Connection Counts: 5 Ways to Increase Donor Engagement and Donations

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by Jeff Jowdy

Months into the COVID-19 pandemic, we are still feeling the weight of loss of life and livelihood.

As governments on all levels debate how to open their economies back up — a daunting task made even more so with the latest surges in the numbers of cases, hospitalizations and deaths — questions remain on the pandemic’s impact on charitable giving.

Many nonprofits face severe cutbacks on earned income and will implement budget cuts to survive. Like the last recession, there are organizations that are taking a hit in donations, and there are other organizations exceeding their goals.

Those organizations that provide services to mitigate needs that are intensified by the pandemic have built-in relevance. Many anti-hunger organizations, for example, as well as other social services, are receiving great support from donors and are thriving, even as the needs they serve increase.

We have found that other organizations, outside of those services, are excelling as well. Despite many donors taking financial hits, they are still supporting their favorite charities: as long as those organizations nurture donor-centric relationships, reach out to show concern and keep donors informed and engaged.

And of course, those organizations connected and asked for support.

For those of us who are passionate about philanthropy, we can’t deny that the statistics around giving in this country are not encouraging right now. Donor retention rates are falling, and the percentage of giving as a part of GDP has been relatively stuck for decades.

Overall, the nonprofit sector has failed at seriously raising the bar in fundraising. In far too many organizations, there is too little commitment to fundraising and doing it correctly; too little strategic planning; too much internal speak; and far too much distance between the organization, mission and donor.

At a recent board meeting of The Giving Institute, there was a serious conversation about how nonprofits should act and react during these challenging times. One member noted that people remember the organizations that don’t reach out and don’t ask in times of crisis.

That comment led me to some introspection. Over the past few months, I’ve taken inventory of the five organizations that receive 90% of my philanthropic support. Several are the beneficiaries of legacy gifts in addition to current giving. I would give an A to only one of the five. Both the CEO of that organization and a board member reached out to check on me. That relationship is personal.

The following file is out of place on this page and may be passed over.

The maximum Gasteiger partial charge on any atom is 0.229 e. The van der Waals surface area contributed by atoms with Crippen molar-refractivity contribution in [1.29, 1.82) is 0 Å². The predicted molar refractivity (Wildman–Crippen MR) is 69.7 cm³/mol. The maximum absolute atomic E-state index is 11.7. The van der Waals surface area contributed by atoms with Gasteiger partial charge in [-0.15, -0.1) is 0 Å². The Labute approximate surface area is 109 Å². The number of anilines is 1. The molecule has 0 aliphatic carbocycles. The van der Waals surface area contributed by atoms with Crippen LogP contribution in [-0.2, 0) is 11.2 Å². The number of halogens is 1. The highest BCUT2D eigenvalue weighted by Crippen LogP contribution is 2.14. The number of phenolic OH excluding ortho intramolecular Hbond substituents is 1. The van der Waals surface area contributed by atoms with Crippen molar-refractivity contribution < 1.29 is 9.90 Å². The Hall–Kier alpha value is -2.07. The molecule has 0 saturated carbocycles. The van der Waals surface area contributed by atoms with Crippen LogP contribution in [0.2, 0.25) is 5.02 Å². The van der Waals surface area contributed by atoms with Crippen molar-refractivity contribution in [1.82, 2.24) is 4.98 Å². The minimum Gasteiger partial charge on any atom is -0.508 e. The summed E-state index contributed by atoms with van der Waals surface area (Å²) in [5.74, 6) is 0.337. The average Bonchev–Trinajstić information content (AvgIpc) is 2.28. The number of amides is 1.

Another organization recently sent me a mask with a wonderful note — a nice touch. However, the organization with the most resources would receive a failing grade. I have received no outreach. When I made a gift to a fund that I established, I was thanked for “answering the call” — I did not answer any call. The thank-you email was not even personalized — it referred to me and “other donors.” I, frankly, don’t care about other donors when you are thanking me. A friend, who is a seven-figure donor to this same institution, called me in frustration after receiving what basically was a “past due” notice from a smaller, but still significant, multi-year commitment. Organizations, no matter how big or small, must know their donors and make communication personal and accurate.

So what can we learn from this pandemic in regard to fundraising and donor engagement? It’s basic, and it’s simple: Donor relationships matter.

  1. Ongoing donor engagement is critical. It should be personal and year-round, allowing for the growth of mutual trust, respect and appreciation between donors and organizations. Getting chummy all of a sudden during a crisis is shallow and can come across as manipulative and opportunistic. Donors will see right through it.
  2. During a crisis of any kind, be sure to reach out in a genuine and caring way. Show concern for your donor and prospective donors, and value their long-term relationships.
  3. Remind donors of the impact they can have through your mission. Some donors have shifted their support. Others have maintained their support to the organizations closest to them, and some have maintained their traditional giving and added support for organizations on the front lines of the pandemic and racial equality.
  4. Always know your donors — especially your major donors. Who is impacted by the pandemic and who is unfazed, looking for something to do and make a difference?
  5. Don’t be afraid to ask. For dedicated donors, it’s almost an insult not to. They want to help. Let them. Don’t presume that someone will not give. Ask them in the most personal and tailored manner possible.

One thing is for sure: If you don’t forget your donors, they won’t forget you!

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